Wednesday, April 18, 2007
I just returned from the 2007 Emergent Theological Conversation with John Caputo and Richard Kearney speaking on the deconstructionism of Derrida. The basic idea of deconstructionism, (as Caputo and Kearney have interpreted it in a Christian context), is based on a "theology of the cross" that crucifies the flesh, crucifies pride, deconstructs what we think we know in order to open up the possibility of us getting closer to the absolute beneath all our biases and blinders. This is surely something crucial to do if we want to be faithful to Christ who calls us to die so that we might find life.
In the final session, Kearney was asked whether he thought that all religions lead to the same God. He responded:
"Yes, I think they do. I think that all religions are pointing to the indeconstructable source and end of life which is love... hence the need for constant deconstruction so as to preserve that kernel which remains unknowable and unpossessable by any one religion. That's not relativism, that's a respect for the absolute which no finite human being or institution can claim to possess."
Now I don't have a problem with what Kearney says above. Where I do have a problem is what he leaves out. He rightly says that Christianity is, to quote E Stanley Jones "the human system built up around Jesus, man-made and fallible". But Christianity is not the Gospel, Christ is. Christianity is not the truth, Christ is the truth. Both Caputo and Kearney speak of Christianity as it that was all there was - our fallible human religion, and do not seem to have a working understanding of Christ as beyond and above that, as God's speech to us. The Gospel is not about proclaiming religion. The Gospel is not even about proclaiming Christianity. The Gospel is the proclamation of God's personal self-revealing in Jesus Christ in order that we messed up humans can encounter the living God of the universe, that we can meet Truth with a big "T" relationally and salvicly.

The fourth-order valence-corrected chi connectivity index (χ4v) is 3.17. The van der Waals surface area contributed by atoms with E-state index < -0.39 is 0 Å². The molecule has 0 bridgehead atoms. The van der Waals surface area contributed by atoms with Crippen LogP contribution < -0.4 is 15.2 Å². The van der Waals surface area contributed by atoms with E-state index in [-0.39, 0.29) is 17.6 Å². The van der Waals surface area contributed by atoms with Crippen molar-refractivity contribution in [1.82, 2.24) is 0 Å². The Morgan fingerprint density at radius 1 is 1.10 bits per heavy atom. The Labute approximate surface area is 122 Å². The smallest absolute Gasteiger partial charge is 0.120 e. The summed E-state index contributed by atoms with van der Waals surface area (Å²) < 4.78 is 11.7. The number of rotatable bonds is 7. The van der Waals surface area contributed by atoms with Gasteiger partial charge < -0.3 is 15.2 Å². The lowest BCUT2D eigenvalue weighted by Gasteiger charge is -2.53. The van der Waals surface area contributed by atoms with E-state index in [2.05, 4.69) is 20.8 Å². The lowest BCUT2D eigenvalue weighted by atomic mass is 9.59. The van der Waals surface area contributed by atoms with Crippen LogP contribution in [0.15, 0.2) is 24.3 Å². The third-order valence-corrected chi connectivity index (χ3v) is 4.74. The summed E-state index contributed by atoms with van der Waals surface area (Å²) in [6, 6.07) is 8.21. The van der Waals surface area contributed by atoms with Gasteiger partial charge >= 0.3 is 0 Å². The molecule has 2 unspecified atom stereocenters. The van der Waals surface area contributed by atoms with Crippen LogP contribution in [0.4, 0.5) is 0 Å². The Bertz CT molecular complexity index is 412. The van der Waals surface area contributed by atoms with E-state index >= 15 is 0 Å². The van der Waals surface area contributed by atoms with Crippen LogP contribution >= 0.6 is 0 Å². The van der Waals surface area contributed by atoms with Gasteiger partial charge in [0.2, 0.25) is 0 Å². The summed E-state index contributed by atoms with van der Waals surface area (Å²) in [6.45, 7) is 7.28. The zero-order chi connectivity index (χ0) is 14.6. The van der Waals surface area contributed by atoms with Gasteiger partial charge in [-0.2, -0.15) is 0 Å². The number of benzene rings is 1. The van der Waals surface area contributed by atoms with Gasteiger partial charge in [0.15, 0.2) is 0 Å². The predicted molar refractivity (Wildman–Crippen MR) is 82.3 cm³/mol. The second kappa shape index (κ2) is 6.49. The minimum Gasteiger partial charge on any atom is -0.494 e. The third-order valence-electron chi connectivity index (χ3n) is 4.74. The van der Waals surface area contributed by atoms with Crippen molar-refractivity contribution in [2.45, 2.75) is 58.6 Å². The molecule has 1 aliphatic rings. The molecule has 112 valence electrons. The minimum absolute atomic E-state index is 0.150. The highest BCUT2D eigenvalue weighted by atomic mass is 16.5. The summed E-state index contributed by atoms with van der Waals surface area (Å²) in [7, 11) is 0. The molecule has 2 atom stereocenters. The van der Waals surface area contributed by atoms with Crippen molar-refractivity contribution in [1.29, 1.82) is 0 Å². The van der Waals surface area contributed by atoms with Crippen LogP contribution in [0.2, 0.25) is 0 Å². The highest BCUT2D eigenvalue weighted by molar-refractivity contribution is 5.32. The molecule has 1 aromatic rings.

Deconstruction is about us chipping away at the crust to get to the absolute core, but the Gospel is about the Absolute breaking through the crust to us. That is way bigger that any religion. It is in the thundering words of Job "Higher than heaven, what will you do? Deeper than hell, what can you know?" Indeed, what the Hell do we know? I know nothing. But the Gospel is not about what I say or know, it is about what God has said through the Incarnation. The Absolute has entered into our broken and blind world and revealed to us this "treasure in jars of clay". I can't claim to have a hold on truth, but I can let Truth get a hold of me, and I can do that because Truth has broken through the crust to me. That's not about knowing, it is about being known. It is about trust. In trust I proclaim that the one true God above all culture, religion, and thought has been revealed in Christ.
In an earlier session Caputo expressed disdain for the kind of evangelism characterized by a triumphant Christendom. Think we can all agree that we we can do without that "anti-gospel". Again the problem is not in what they say, but in what they leave out. No body wants that. But what I do want is - out of trust, in humility, in compassion, with fear and trembling - to boldly and unapologeticly proclaim that the Absolute Truth beneath the crust we chip away at has come to us in Jesus Christ, and that because of that act of the Absolute towards us, we can know the Truth in a personal intimate relationship and let that Truth set us free. That Gospel is the very deconstructive hammer that shatters every religion (including ours) and every philosophy (including Derrida's). It is, as E Stanley Jones says "an evangelism that evangelizes the evangelist because it sends us to our knees even as we proclaim it". Jesus is the indeconstuctable cornerstone. Everyone who falls on that stone will be broken to pieces, but he on whom it falls will be crushed. (Luke 20:18)